Business analysts use a wide range of different tools in their job. Some are needed for communication, others to manage tasks and carry out specific actions, such as process modeling or creating mockups. Here’s what I, as the business analyst with over 5 years of experience, find to be most useful and worthwhile.

A while ago, together with my colleague Justyna, I wrote an article about the role of business analysis in software development. We’ve covered several topics, such as the importance of business analysts for a project, skills required to do the job well, and paths of career advancement. The blog post was based in large part on a questionnaire we carried out among analysts in our company, Pretius.

One of the things we’ve only briefly touched on then was the analyst’s toolset. We’ve promised you a separate article on the subject – and here it is.

Tools used by business analysts can generally be divided into several categories. Some are required to manage time and tasks, others to communicate or collaborate with the clients and the members of your development team. There’s also the software used specifically in the analytical work itself – needed for assessment, business modeling, creating mockups, and so on. Business management courses often emphasize the importance of utilizing these tools to enhance productivity and efficiency in various business processes.

Which of the solutions available on the market are worth using, and which are considered to be the most important by our business analysts?

A graph showing one of the questions in the questionnaire we've asked our business analysts to fill out.
Here’s what Pretius’s business analysts consider to be the most – and least – important.

Business analyst tools – Communication, collaboration, and task management

When it comes to collaborating and communicating as a business analyst, the Atlassian company offers some of the best options, such as Jira and Confluence.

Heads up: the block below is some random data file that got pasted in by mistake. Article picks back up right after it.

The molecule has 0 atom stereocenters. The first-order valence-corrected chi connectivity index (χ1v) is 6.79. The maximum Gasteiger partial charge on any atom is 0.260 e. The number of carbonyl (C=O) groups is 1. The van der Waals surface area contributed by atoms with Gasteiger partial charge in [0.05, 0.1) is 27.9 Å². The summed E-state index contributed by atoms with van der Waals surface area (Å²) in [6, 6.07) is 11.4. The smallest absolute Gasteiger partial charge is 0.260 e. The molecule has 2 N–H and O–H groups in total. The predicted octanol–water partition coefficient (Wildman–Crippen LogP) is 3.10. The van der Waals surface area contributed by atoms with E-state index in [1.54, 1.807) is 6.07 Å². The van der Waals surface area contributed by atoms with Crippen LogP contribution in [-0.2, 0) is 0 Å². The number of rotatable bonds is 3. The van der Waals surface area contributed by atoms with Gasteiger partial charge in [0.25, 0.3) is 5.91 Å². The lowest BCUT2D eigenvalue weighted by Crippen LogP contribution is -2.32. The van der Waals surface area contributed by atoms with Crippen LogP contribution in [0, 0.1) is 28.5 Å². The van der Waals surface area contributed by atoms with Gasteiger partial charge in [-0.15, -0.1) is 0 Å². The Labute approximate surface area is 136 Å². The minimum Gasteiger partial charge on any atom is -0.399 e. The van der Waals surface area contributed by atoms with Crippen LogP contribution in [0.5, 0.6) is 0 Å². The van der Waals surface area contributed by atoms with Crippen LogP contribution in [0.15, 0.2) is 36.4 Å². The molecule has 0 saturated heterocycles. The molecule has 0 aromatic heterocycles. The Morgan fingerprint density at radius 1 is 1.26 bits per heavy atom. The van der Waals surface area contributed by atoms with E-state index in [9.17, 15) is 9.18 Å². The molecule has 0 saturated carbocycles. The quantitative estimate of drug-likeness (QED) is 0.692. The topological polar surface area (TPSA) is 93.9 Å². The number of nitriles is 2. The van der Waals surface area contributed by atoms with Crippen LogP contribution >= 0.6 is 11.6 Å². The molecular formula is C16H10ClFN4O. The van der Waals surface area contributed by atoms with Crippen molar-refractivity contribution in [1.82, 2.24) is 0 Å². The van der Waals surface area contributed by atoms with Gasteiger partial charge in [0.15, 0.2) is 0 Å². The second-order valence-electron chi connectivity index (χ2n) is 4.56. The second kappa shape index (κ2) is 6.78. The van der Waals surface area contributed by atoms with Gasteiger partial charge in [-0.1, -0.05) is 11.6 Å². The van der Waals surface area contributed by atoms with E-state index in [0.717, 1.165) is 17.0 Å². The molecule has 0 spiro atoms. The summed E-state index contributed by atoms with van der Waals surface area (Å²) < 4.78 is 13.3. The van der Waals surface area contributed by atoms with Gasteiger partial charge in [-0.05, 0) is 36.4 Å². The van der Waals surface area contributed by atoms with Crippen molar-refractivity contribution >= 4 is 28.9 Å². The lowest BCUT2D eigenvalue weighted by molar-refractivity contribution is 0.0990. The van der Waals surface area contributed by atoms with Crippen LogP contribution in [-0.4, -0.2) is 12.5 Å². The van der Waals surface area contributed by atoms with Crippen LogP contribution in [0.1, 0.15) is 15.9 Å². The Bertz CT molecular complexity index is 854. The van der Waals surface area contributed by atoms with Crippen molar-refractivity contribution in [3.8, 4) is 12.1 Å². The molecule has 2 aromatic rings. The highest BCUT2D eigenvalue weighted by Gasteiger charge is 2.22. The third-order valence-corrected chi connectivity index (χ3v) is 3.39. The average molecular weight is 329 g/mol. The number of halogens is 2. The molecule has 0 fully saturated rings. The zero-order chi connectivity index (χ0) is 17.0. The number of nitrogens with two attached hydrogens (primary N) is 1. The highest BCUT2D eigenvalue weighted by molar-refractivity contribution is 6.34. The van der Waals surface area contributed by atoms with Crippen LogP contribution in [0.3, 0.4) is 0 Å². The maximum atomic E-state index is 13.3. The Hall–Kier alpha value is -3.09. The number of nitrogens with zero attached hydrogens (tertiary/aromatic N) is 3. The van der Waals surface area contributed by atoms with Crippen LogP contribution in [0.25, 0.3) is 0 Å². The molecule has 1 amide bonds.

Jira can be used to manage tasks with a handy kanban-style dashboard, and log the time you spent on them, among other things. It’s easy to use, intuitive, and quite powerful. There are also options designed for Scrum. For example, you can build a product backlog and assign tasks to specific sprint backlogs.

Confluence, on the other hand, serves as a centralized repository in which you can store files, documents, and so on, and easily share them with your colleagues and clients. It’s worth noting the solutions are complementary to each other – for example, you can hook various Confluence pages to specific Jira tasks, which makes many things much easier. Both of these tools are very important for Pretius’s business analysts – in our questionnaire, Jira was mentioned by 54,5% of respondents, and Confluence by over 90% of them.

There are, of course, various alternatives to Atlassian’s solutions. For example, Trello works more or less like Jira (also uses a Kanban Board), allowing you to track the progress of tasks and share information with others. Smartsheet is yet another powerful option for project management, with handy interactive dashboards, reminders you can set up, and a streamlined approval system. Asana work manager is also an interesting choice some business analysts use in their teams.

You can also use some project management tool to plan your own tasks and work schedule and remind yourself of things you have to do. While the aforementioned Jira is quite good for that, sometimes you want to keep things simple (or, more importantly, private). To-do lists, like Microsoft To Do, Asana or even reminders on Mac or notes in Windows Calendar might come in handy. They are simple yet effective ways to remember important details. And if you need a more comprehensive solution, you can check out resource scheduling software like Birdview.

Process modeling, diagrams

Bizagi Modeler

A screen from Bizagi Modeler's website.
Bizagi Modeler is one of these apps a business analyst really should know how to use.

Let’s start with Bizagi Modeller – it’s a great piece of software you can use for business process modeling. It’s pretty powerful, cloud-based, easy to use, and allows seamless collaboration between different people and teams. You can create, interpret, optimize workflow diagrams in many ways, for example with the use of BPMN (Business Process Model and Notation).